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Levodopa Therapy for Parkinson's Disease: History, Current Status and Perspectives

[ Vol. 19 , Issue. 8 ]

Author(s):

Helle Bogetofte, Arezo Alamyar, Morten Blaabjerg and Morten Meyer*   Pages 572 - 583 ( 12 )

Abstract:


Parkinson’s Disease (PD) is a neurodegenerative disorder characterized by a preferential degeneration of dopaminergic neurons in the substantia nigra pars compacta. This results in a profound decrease of striatal dopamine (DA) levels, which in turn leads to the cardinal motor symptoms of PD; muscle rigidity, hypo- and bradykinesia and resting tremor. Even 50 years after its initial use, the DA precursor levodopa (L-dopa), is still the most effective medical therapy for the symptomatic treatment of PD. Long-term L-dopa treatment is however, unfortunately associated with undesirable side effects such as motor fluctuations and dyskinesias. Furthermore, despite the disease alleviating effects of L-dopa, it is still discussed whether L-dopa has a neurotoxic or neuroprotective effect on dopaminergic neurons. Here we review the history of L-dopa, including its discovery, development and current use in the treatment of PD. We furthermore review current evidence of the L-dopa-induced side effects and perspectives of L-dopa treatment in PD compared to other established treatments such as DA-agonists and the inhibitors of catechol-o-methyltransferase and monoamine oxidase B.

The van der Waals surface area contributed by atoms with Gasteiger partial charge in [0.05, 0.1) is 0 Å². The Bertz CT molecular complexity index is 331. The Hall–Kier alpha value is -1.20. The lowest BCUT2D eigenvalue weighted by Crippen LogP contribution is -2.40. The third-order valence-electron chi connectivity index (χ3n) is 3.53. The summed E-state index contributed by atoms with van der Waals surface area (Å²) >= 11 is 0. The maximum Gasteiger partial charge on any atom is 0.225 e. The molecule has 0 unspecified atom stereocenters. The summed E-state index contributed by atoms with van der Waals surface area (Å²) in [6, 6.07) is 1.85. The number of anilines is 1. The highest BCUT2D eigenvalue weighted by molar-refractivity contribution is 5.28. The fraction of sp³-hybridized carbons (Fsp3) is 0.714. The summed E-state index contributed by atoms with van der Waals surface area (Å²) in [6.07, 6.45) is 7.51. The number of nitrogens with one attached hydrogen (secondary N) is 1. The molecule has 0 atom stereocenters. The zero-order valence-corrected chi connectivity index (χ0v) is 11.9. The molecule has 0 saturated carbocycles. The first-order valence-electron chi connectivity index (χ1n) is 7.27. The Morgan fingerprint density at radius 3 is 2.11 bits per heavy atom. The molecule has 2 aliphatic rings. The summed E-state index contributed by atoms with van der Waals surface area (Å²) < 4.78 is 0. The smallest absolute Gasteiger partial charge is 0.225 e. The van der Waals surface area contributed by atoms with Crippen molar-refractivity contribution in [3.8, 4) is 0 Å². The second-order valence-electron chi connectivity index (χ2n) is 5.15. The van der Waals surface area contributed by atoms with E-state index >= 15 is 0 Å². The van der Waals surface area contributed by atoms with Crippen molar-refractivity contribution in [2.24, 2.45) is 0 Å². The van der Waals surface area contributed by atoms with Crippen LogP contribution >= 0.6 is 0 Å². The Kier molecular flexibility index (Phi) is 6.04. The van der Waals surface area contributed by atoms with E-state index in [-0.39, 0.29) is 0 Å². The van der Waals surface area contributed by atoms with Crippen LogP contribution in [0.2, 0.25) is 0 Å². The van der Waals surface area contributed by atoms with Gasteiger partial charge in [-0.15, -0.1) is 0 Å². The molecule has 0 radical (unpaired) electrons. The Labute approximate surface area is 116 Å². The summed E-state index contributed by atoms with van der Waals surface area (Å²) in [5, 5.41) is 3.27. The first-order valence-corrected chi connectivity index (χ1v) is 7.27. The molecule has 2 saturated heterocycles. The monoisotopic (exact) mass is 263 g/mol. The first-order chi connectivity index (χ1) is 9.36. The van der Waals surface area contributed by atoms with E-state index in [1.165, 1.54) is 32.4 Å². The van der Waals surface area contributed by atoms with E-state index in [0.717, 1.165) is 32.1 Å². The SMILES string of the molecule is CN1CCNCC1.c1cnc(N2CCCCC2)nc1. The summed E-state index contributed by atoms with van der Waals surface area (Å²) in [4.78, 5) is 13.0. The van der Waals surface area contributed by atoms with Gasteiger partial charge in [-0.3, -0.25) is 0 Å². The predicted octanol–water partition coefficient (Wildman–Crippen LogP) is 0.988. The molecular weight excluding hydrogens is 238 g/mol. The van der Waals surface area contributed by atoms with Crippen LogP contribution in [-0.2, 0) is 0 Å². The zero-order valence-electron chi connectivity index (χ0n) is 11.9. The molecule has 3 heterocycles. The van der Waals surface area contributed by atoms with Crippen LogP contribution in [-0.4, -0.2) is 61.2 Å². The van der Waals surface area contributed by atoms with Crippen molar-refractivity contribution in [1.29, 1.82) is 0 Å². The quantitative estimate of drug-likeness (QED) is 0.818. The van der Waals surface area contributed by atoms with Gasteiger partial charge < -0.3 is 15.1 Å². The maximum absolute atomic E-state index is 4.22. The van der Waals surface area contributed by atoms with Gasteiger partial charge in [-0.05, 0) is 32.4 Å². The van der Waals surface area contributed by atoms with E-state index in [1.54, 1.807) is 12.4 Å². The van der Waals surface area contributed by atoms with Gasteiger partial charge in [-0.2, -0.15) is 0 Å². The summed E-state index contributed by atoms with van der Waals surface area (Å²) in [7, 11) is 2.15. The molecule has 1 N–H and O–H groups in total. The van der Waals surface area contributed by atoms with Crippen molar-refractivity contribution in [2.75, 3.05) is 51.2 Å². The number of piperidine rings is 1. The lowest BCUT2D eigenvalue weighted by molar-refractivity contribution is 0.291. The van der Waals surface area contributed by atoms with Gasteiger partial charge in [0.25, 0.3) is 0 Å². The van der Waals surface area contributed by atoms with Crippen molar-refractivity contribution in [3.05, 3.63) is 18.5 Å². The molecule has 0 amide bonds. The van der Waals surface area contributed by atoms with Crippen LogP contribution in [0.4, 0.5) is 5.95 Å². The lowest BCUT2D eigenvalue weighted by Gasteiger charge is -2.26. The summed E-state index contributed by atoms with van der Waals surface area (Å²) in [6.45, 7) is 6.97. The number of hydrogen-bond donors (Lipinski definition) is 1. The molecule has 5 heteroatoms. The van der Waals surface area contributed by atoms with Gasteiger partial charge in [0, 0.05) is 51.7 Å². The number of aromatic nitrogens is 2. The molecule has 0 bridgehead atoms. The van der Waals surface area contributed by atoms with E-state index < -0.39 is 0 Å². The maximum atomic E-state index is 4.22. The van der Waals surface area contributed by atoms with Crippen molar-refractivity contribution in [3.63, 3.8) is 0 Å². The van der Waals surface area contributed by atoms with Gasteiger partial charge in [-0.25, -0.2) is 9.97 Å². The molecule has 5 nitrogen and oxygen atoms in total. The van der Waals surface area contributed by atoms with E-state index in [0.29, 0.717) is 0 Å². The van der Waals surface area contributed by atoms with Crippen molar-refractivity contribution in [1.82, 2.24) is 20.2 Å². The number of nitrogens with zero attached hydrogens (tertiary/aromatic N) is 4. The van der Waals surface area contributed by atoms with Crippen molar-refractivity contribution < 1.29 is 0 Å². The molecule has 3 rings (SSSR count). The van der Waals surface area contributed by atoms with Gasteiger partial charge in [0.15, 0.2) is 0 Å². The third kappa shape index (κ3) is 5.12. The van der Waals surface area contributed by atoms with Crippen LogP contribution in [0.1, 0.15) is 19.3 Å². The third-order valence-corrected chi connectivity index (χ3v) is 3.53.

Keywords:

Dopamine, dopaminergic, substantia nigra, L-dopa, dyskinesia, Parkinson’s Disease (PD).

Affiliation:

Neurobiology Research, Institute of Molecular Medicine, University of Southern Denmark, Odense, Neurobiology Research, Institute of Molecular Medicine, University of Southern Denmark, Odense, Neurobiology Research, Institute of Molecular Medicine, University of Southern Denmark, Odense, Neurobiology Research, Institute of Molecular Medicine, University of Southern Denmark, Odense

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